Note Investing: Deed in Lieu
A deed in lieu of foreclosure is a deed in which the borrower conveys all interest in the property. The deed in lieu is sent to the lender to satisfy a loan that is in default to avoid foreclosure proceedings.
There are benefits to both the lender and the borrower in this transaction. The lender gets quicker control of the property, which tends to result in maximizing the value of the property. This is particularly important in an extended foreclosure timelines state, which tends to be the judicial foreclosure states. The benefit of a deed in lieu to the borrower is they avoid the stigma and the damage to their credit that comes from an actual foreclosure. The borrower may also be getting out from under a situation that would continue to drive them deeper into hardship.
When completing a deed in lieu, the lender must be aware of certain items on titles such as any junior liens like a second mortgage, any judgments, or tax liens because these generally need to be satisfied and released to get a clean title. If the lender is insured by the U.S. Department of Housing and Urban Development or HUD, HUD will, in some cases, allocate up to $2000 to pay off a second lien in determining eligibility for a deed in lieu.
The next step in the deed in lieu process is for the lender to get a broker price opinion or BPO to evaluate the current market value of the property. Once the lender accepts the deed in lieu, the borrower signs a grant deed in lieu of foreclosure to transfer ownership of the property to the lender. An estoppel affidavit is also signed, which outlines the agreement between the lender and the borrower and affirms the borrower acted freely and voluntarily without coercion or duress. To summarize, the deed in lieu transaction requires an absolute involuntary conveyance, proper turnover of the property, title insurance, and proper settlement of applicable tax.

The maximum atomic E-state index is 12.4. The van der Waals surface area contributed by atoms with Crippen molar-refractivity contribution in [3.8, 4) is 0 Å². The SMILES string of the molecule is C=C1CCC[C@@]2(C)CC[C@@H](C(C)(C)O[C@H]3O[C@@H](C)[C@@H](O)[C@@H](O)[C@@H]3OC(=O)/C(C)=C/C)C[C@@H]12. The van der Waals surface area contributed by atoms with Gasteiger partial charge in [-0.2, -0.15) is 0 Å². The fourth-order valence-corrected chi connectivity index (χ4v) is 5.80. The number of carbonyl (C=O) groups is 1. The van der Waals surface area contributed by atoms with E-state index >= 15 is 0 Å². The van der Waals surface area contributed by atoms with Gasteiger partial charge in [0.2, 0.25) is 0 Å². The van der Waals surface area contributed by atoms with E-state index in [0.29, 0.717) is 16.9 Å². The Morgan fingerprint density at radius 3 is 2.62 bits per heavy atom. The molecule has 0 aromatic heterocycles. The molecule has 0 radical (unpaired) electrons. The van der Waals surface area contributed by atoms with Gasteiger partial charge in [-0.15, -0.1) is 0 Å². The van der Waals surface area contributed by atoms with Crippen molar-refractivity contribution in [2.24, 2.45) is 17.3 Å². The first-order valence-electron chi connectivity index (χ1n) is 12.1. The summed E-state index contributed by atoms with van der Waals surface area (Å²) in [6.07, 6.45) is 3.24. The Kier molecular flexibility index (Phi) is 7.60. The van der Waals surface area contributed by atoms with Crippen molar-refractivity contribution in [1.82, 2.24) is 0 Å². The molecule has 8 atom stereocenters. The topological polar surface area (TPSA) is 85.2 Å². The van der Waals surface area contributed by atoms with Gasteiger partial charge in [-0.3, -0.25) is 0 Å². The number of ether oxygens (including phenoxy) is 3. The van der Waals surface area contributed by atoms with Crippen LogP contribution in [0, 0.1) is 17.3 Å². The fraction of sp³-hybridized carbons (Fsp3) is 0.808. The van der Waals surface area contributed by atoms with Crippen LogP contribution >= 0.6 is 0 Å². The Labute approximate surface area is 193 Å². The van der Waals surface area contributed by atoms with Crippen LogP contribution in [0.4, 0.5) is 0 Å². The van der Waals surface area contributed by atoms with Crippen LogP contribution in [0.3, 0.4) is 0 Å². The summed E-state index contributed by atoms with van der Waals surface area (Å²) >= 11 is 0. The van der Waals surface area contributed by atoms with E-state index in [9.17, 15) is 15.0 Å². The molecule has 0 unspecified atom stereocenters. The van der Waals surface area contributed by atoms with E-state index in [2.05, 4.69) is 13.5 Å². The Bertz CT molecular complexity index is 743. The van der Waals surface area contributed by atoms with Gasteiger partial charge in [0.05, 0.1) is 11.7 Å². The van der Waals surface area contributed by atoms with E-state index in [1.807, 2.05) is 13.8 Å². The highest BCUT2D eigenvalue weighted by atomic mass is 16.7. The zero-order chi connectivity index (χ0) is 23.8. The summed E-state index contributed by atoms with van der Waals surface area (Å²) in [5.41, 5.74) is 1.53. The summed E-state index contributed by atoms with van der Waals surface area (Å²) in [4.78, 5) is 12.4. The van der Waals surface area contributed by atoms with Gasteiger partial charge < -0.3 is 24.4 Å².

Let’s talk about cash for keys. This is a term used to describe a financial arrangement typically between a lender and a borrower but can also be between a lender and a tenant, and it aims at inducing the occupant to vacate the home and leave it in reasonably good condition. The lender isn’t obligated to make this payment to the occupant, but it can be in their best interest to get the occupant out and ensure the home isn’t destroyed in the process. Homes can be vandalized, and fixtures can be removed, appliances taken, etc. when angry borrowers vacate. It could be far more costly than cash for keys payment. The payment from the lender to the borrower is typically up to a few thousand dollars. I’ve seen upwards of $50,000 when a high-value home was involved. Usually, the money is paid half up front, and the remaining half once the lender confirms the condition of the house is acceptable once the occupant vacates. The borrower or tenant typically uses these funds for expenses related to relocating, including getting a moving truck and maybe their first and last month’s rent in a new place.
There are benefits to both the lender and the borrower in a deed in lieu transaction. When exercising a deed in lieu cash for keys can be a great way to ensure the home isn’t destroyed when the borrower vacates.
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